Heist #1 (Vault)– Paul Tobin and Arjuna Susini turn in some grimy crime sci-fi in Heist #1 where notorious criminal and con man Glane is out of prison and ready to pull one big job: stealing a planet literally named Heist from an evil megacorporation. Susini’s art has a kind of faded out quality that works better for cityscapes than human beings interacting so I felt disconnected from the story at times. Luckily, Tobin has an ace up his sleeve in Brady, an over eager street urchin and a great way to back in some introductory exposition and worldbuilding. His reaction to finding out that Glane isn’t a tourist, but a complex, legendary hero is freaking hilarious. Even if the visuals are middle of the road, Tobin and Susini set up a job, a great bad guy, and a few entertaining criminals to hang out with, and I’m interested to see how the story unfolds in future issues of Heist. Overall: 7.4 Verdict: Read

X-Force #1 (Marvel)– Benjamin Percy, Joshua Cassara, and Dean White’s X-Force #1 answers the question, “What if the utopian paradise of Krakoa was disrupted by the outside?” It’s initially asked by Wolverine wrestling with some kind of animal and then escalated by the issue’s big final fight scene. Cassara’s art has almost a 90s grit to it with lots of details of veins, muscles, and gore, but more clear storytelling. He nails the big scenes like the return of Colossus, Black Tom Cassidy’s attempt to ward off a big assault from the outside, and stakes raiser involving Charles Xavier. It doesn’t have the depth, humor, characterization, or high concept work of the other Dawn of X books, but X-Force #1 is where the action and bleakness are at, for better or worse. Overall: 7.5 Verdict: Read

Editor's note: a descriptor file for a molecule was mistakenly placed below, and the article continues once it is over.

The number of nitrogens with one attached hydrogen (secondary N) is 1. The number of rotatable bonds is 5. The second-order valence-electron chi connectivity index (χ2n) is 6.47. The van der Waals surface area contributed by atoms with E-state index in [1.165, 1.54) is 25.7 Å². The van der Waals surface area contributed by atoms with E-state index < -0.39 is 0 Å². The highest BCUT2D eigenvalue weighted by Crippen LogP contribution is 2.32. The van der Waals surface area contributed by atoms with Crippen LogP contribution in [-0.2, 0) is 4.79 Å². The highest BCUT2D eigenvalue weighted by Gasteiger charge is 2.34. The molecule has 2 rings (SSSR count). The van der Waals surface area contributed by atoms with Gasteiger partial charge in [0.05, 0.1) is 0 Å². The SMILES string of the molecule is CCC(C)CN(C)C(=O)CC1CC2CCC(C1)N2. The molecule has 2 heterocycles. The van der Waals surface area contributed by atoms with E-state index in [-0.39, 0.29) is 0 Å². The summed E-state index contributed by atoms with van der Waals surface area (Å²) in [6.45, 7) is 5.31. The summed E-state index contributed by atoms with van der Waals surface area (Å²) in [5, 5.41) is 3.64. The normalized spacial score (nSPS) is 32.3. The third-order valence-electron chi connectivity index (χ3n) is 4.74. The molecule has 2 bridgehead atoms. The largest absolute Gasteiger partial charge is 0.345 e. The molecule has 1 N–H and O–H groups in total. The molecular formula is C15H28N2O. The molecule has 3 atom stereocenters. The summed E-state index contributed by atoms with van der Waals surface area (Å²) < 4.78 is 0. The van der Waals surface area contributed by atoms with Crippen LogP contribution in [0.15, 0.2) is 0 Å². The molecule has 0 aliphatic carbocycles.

Yondu#1 (Marvel)- For this magnetic player of the Guardians Of the Galaxy movies, we finally get his back story. As we find him soon after looting a planet but before he gets a crew, as we dive into his his religious beliefs as a Centaurian and his early life. We soon find out that he is more than in a little t of trouble but is soon visited by a family member, whose reason for his visit, has more to do with his destiny. By issue’s end, we find out he has more people in pursuit of him and not all as friendly. Overall: 9.8 Recommendation: Buy

Well, there you have it, folks. The reviews we didn’t quite get a chance to write. See you next week!

Please note that with some of the above comics, Graphic Policy was provided FREE copies for review. Where we purchased the comics, you’ll see an asterisk (*). If you don’t see that, you can infer the comic was a review copy. In cases where we were provided a review copy and we also purchased the comic you’ll see two asterisks (**).